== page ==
Friday, June 26, 2009

The real crisis is Obamacare

President Obama has never met a crisis he didn't love; particularly the ones that involve spending trillions of dollars. What fun it is to propose programs that involve borrowing or taxing Americans to death.

On June 9, the Associated Press reported, "President Barack Obama on Tuesday proposed budget rules that would allow Congress to borrow tens of billions of dollars and put the nation deeper in debt to jump-start the administration's emerging health care overhaul."

Since the stealth heathcare "reform" that Bill and Hillary Clinton tried to foist on Americans during the 1993-94 Congress, this "crisis" has been off the radar screen of Americans who have the audacity to think they should decide whether and how much health insurance they want, and to expect healthcare that is not rationed on the basis of how old they are and other factors determined by some faceless government bureaucrat.

Liberals obsess over healthcare options because, of course, they want "fairness" no matter how much it will cost Americans in general and the economy in particular.

To that end, various "progressive" (liberal) groups have gotten together and have launched an $82 million campaign to support President Obama's healthcare program. The umbrella for this massive public brainwashing is called Health Care for America Now. Why is it that everything Obama wants has to be done "now"? Oh yes, I forgot. It's a "crisis." Health Care for America is directed by Richard Kirsch and has been joined by the AFL-CIO,, and Democracy for America, a group founded by former Democrat National Committee Chairman, Howard "the scream" Dean. The group is essentially a re-branded version of liberal lunatic groups.

An excellent analysis of Obamacare has been published by the Cato Institute in a May 21 Policy Analysis (No. 638) titled, appropriately, "Seven Bad Ideas for Health Care Reform." Authored by Michael Tanner, it points out some very ugly truths.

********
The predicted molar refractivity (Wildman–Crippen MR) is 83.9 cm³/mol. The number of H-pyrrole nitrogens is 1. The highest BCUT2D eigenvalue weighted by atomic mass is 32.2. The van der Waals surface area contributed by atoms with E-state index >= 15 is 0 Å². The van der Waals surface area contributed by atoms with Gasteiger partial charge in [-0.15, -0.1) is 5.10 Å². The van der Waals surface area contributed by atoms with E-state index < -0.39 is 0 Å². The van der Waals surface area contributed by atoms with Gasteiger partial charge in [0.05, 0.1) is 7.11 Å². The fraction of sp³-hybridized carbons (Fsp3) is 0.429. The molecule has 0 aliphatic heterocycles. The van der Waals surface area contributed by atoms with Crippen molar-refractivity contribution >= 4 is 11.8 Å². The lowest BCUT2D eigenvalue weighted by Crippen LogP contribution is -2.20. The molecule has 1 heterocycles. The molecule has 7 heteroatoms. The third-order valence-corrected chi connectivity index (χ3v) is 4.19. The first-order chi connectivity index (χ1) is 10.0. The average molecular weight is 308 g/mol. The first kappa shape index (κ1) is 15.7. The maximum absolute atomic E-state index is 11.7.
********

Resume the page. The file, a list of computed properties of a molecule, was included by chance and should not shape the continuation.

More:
* At the time of rising unemployment, the government would raise the cost of hiring workers by requiring employers to provide health insurance to their workers or pay a fee (tax) to subsidize government coverage.

* Every American would be required to buy an insurance policy that meets certain government requirements.

* A government-run plan similar to Medicare would be set up in competition with private insurance.

* The government would undertake comparative-effectiveness research and cost-effectiveness research and use the results to impose practice guidelines on providers, initially in Medicare and Medicaid, but ultimately extending the rationing to private insurance plans.

* Private insurance would face a host of new regulations.

* Subsidies would be available to help middle-income people purchase insurance while expanding Medicare and Medicaid.

* Finally, the government would subsidize and manage the development of a national system of electronic medical records.

According to a June 8 Bloomberg News report, "President Barack Obama wants Congress to consider taxing the wealthy instead of workers to pay for a health-care overhaul." This is yet one more lie by the Obama administration in the run-up to impose the most vile form of government control over everyone's lives imaginable.

The American Medical Association, the nation's largest physician organization, has let it be known that it will oppose creation of a government-sponsored insurance plan.

The promise of the Declaration of Independence that everyone has a right to life, liberty and the pursuit of happiness will be rendered meaningless by Obamacare if your life depends on government policies regarding healthcare.

A June 1 Business Week commentary pointed out that "there are only three ways to pay for universal coverage: Raise taxes, cut payments to medical providers, or ration care." All three are the worst possible options imaginable.

"The Congressional Budget Office estimates that covering the uninsured could add anywhere from $1 trillion to $2 trillion to the federal budget over ten years," said the BW commentary. "On top of that, government economists expect Medicare to run out of money in 2017 if current spending trends continue."